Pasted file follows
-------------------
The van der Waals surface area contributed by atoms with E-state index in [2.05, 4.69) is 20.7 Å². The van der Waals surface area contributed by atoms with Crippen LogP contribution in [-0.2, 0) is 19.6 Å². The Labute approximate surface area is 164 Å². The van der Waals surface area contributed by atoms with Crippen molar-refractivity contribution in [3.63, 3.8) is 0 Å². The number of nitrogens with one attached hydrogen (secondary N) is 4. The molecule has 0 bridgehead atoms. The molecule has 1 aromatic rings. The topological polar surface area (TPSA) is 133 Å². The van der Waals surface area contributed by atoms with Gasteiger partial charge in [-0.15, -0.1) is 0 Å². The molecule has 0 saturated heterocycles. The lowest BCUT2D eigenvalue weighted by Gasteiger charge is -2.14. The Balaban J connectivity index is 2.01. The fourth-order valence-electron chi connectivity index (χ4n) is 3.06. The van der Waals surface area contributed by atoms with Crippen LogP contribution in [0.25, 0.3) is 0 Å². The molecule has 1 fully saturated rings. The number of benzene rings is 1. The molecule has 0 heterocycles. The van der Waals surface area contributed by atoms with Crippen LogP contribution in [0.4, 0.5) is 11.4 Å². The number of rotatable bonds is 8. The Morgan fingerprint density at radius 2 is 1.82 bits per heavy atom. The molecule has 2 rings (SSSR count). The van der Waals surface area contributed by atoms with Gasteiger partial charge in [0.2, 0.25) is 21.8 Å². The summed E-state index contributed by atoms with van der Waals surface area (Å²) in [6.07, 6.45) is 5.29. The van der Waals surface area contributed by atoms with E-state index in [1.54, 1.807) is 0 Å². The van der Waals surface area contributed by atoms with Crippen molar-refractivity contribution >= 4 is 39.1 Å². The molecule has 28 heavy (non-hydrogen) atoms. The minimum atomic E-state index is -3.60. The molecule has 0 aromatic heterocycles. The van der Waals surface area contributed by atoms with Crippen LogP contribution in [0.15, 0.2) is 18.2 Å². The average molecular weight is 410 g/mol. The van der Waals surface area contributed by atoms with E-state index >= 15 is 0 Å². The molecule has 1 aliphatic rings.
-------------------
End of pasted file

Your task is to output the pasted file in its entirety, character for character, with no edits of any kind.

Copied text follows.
The van der Waals surface area contributed by atoms with E-state index in [2.05, 4.69) is 20.7 Å². The van der Waals surface area contributed by atoms with Crippen LogP contribution in [-0.2, 0) is 19.6 Å². The Labute approximate surface area is 164 Å². The van der Waals surface area contributed by atoms with Crippen molar-refractivity contribution in [3.63, 3.8) is 0 Å². The number of nitrogens with one attached hydrogen (secondary N) is 4. The molecule has 0 bridgehead atoms. The molecule has 1 aromatic rings. The topological polar surface area (TPSA) is 133 Å². The van der Waals surface area contributed by atoms with Gasteiger partial charge in [-0.15, -0.1) is 0 Å². The molecule has 0 saturated heterocycles. The lowest BCUT2D eigenvalue weighted by Gasteiger charge is -2.14. The Balaban J connectivity index is 2.01. The fourth-order valence-electron chi connectivity index (χ4n) is 3.06. The van der Waals surface area contributed by atoms with Crippen LogP contribution in [0.25, 0.3) is 0 Å². The molecule has 1 fully saturated rings. The number of benzene rings is 1. The molecule has 0 heterocycles. The van der Waals surface area contributed by atoms with Crippen LogP contribution in [0.4, 0.5) is 11.4 Å². The number of rotatable bonds is 8. The Morgan fingerprint density at radius 2 is 1.82 bits per heavy atom. The molecule has 2 rings (SSSR count). The van der Waals surface area contributed by atoms with Gasteiger partial charge in [0.2, 0.25) is 21.8 Å². The summed E-state index contributed by atoms with van der Waals surface area (Å²) in [6.07, 6.45) is 5.29. The van der Waals surface area contributed by atoms with E-state index in [1.54, 1.807) is 0 Å². The van der Waals surface area contributed by atoms with Crippen molar-refractivity contribution >= 4 is 39.1 Å². The molecule has 28 heavy (non-hydrogen) atoms. The minimum atomic E-state index is -3.60. The molecule has 0 aromatic heterocycles. The van der Waals surface area contributed by atoms with Crippen LogP contribution in [0.15, 0.2) is 18.2 Å². The average molecular weight is 410 g/mol. The van der Waals surface area contributed by atoms with E-state index >= 15 is 0 Å². The molecule has 1 aliphatic rings.